All of us are quite acquainted with “Hello world!” basic program code in the primary stage of any programming language to understand some fundamental points. In the same way to begin with with 8051 Microcontroller, LED interfacing can be a fundamental part of Microcontroller interfacing programming.
Every Microcontroller differs in its engineering, but the interfacing principle is just about all the same for all Microcontroller. This specific course will provide you with an LED interfacing with 8051.
Interfacing is an approach, that facilitates communication across Microcontroller and the interface device. An interface can be either an Input device, or output device, or a hard disk drive, or application device.
Input Interface Devices can be anything such as a Push button switch, Keypad, Infrared sensor, Temperature sensor, gas Sensor etc. These equipment offer some information to the Microcontroller, which is known as as input data.
Output Interface Devices can be devices like an LED, LCD, Buzzer, Relay driver, DC Motor Driver, 7-Segment Display etc.
Storage Interface Devices are Used to store/ retain the data, such as, SD card, EEPROM, DataFlash, Real Time Clock, etc.
Interfacing of an LED with 8051
Interfacing includes hardware (Interface device) and Software (source code to communicate, also known as the Driver). Basically, to apply an LED in the form of an output device, IT needs to be plugged into Microcontroller port and the MC is required to be programmed internally in order to enable the LED ON or OFF or blink or dim. This program is known as the driver/firmware. The driver software could be designed employing any kind of programming language such as Assembly, C etc.
The 8051 Microcontroller was developed in 1980’s by Intel. Its groundwork is founded on Harvard architecture and this Microcontroller originated primarily for enabling it to be used in Embedded Systems. We have talked about earlier regarding 8051 Microcontroller History and Essentials. This is a 40 Pin PDIP (Plastic Dual Inline Package).
8051 includes an in built oscillator, nonetheless it calls for an external clock to operate it. A quartz crystal is attached between the XTAL pins of the MC. This crystal demands a couple of identical value capacitors (33pF) for producing a clock signal with the required frequency.
LED (Light Emitting Diode)
LED is a semiconductor unit employed in numerous electronics, primarily intended for signal transmission /power indication requirements. It is quite low cost and quickly accessible in a number of shape, color, and size. The LEDs can also be used for creating message display screen panels and traffic control signal lights etc.
These have 2 pins, positive and negative as demonstrated in the figure below.
The only approach to understand polarity is either to check it using a multimeter or by cautiously seeing inside the LED. The bigger ending within the led is -ve (cathode) and the smaller one is +ve (anode), that is the way we determine the polarity of the LED. A different way to identify the polarity is, joining leads, POSITIVE terminal which is longer in length compared to NEGATIVE terminal, which has a shorter length.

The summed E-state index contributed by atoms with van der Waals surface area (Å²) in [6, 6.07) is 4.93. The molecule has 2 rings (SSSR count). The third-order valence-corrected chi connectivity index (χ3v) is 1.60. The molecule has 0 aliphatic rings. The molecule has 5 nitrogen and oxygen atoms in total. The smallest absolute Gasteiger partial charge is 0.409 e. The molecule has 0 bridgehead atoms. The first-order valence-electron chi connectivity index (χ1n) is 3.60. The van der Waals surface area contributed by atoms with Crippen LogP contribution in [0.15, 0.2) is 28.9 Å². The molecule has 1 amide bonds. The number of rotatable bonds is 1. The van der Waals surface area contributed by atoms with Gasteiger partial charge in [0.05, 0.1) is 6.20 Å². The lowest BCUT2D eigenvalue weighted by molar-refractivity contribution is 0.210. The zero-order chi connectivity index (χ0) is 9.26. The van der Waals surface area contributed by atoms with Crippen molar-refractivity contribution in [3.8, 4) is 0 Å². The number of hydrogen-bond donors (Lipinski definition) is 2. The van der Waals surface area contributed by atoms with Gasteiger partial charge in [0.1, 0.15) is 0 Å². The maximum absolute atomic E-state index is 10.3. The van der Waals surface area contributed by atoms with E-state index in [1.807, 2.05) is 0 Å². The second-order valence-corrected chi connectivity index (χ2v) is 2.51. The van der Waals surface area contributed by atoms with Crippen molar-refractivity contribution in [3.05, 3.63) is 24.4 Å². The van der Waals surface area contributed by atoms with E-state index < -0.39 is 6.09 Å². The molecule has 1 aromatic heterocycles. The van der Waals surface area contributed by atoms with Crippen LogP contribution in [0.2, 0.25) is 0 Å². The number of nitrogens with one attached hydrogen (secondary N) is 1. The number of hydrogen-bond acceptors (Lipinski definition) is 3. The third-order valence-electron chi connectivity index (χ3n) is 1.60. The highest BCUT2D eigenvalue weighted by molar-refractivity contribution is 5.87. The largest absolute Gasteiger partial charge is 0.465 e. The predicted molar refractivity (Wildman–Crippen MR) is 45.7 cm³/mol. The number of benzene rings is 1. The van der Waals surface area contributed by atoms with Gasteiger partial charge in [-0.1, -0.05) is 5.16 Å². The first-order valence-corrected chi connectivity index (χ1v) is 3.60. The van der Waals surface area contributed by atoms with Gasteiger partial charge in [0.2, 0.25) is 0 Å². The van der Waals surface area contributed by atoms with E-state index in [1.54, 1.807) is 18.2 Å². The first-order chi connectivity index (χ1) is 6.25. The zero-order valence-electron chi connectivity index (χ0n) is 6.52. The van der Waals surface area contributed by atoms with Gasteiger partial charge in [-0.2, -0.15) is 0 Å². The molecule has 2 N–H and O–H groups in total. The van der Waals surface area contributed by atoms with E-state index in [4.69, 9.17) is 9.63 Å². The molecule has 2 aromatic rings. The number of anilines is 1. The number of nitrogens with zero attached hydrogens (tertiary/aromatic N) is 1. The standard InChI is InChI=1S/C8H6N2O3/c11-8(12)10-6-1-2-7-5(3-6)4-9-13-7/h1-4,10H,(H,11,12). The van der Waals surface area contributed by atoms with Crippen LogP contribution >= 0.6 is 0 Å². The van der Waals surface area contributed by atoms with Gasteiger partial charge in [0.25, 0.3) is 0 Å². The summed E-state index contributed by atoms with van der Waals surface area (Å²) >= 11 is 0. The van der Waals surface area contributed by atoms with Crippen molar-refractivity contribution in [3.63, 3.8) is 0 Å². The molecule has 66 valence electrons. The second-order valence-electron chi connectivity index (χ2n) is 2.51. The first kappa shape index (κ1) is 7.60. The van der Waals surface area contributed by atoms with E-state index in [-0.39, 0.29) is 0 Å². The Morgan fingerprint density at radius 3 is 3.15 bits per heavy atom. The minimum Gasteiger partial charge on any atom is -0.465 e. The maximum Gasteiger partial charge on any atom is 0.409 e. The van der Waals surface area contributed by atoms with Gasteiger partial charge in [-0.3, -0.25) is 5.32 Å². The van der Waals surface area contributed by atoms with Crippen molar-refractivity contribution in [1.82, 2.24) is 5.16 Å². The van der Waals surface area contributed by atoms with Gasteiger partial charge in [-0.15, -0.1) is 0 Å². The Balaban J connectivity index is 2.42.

LED Interfacing to 8051
You will find a couple of methods that we can be applied to interface LED to the Microcontroller 8051. However the connections and programming methods will change. This post presents the details on LED interfacing with 8051 and LED pulsating code for AT89C52/ AT89C51 Microcontroller.
Notice very carefully the LED#2 interface is at forward biased since the input voltage of 5v is linked on the positive terminal of the LED, Thus here the Microcontroller pin must be at LOW level, and in the reverse order with the connections for interface#1.
The resistor is vital for all types of LED interfacing to restrict the applied current and prevent harming the LED and/or MCU.
Interface#1 will illuminate the LED, as long as the PIN value of the MC is HIGH, while current runs towards the ground.
Interface#2 will illuminate LED, as long as the PIN value of the MC is LOW, while current streams towards PIN because of its lower potential.
The circuit diagram is displayed below. An LED can be seen attached to the pin-0 of port-1.
I am going to discuss the program code in more detail. A crystal with 11.0592 MHz is attached for creating the clock pulses. It is known to us that 8051 Microcontroller accomplishes an command in 12 CPU cycles, therefore this 11.0592Mhz crystal causes this 8051 to operate at 0.92 MIPS (Million of instructions per second).
In the code as shown below, the LED is understood to be the pin 0 of the port 1. Within the primary function, LED is switched
every half second. The ‘delay’ function completes null statements each time when this is implemented.
A value of 60000 (compiled applying Keil micro-vision4 software) produces around 1 seconds (delay time) null statement execution time whenever 11.0592 MHz crystal will be utilized. In this manner, LED mounted on P1.0 pin is enabled to blink with the code outlined in the following section.
sbit LED= P1^0; // pin0 of port1 is named as LED
void delay(int a);
void delay (int a)
for( i=0; i
This post provides the details about how to implement LED interfacing with the 8051. This is actually the basic interfacing idea for 8051 microcontroller projects.
I really hope by studying this content you've gotten essential knowledge regarding the correct method of illuminating an LED module with the 8051. For those who have any kind of questions concerning this article or regarding the microcontroller projects, please be quick to comment below.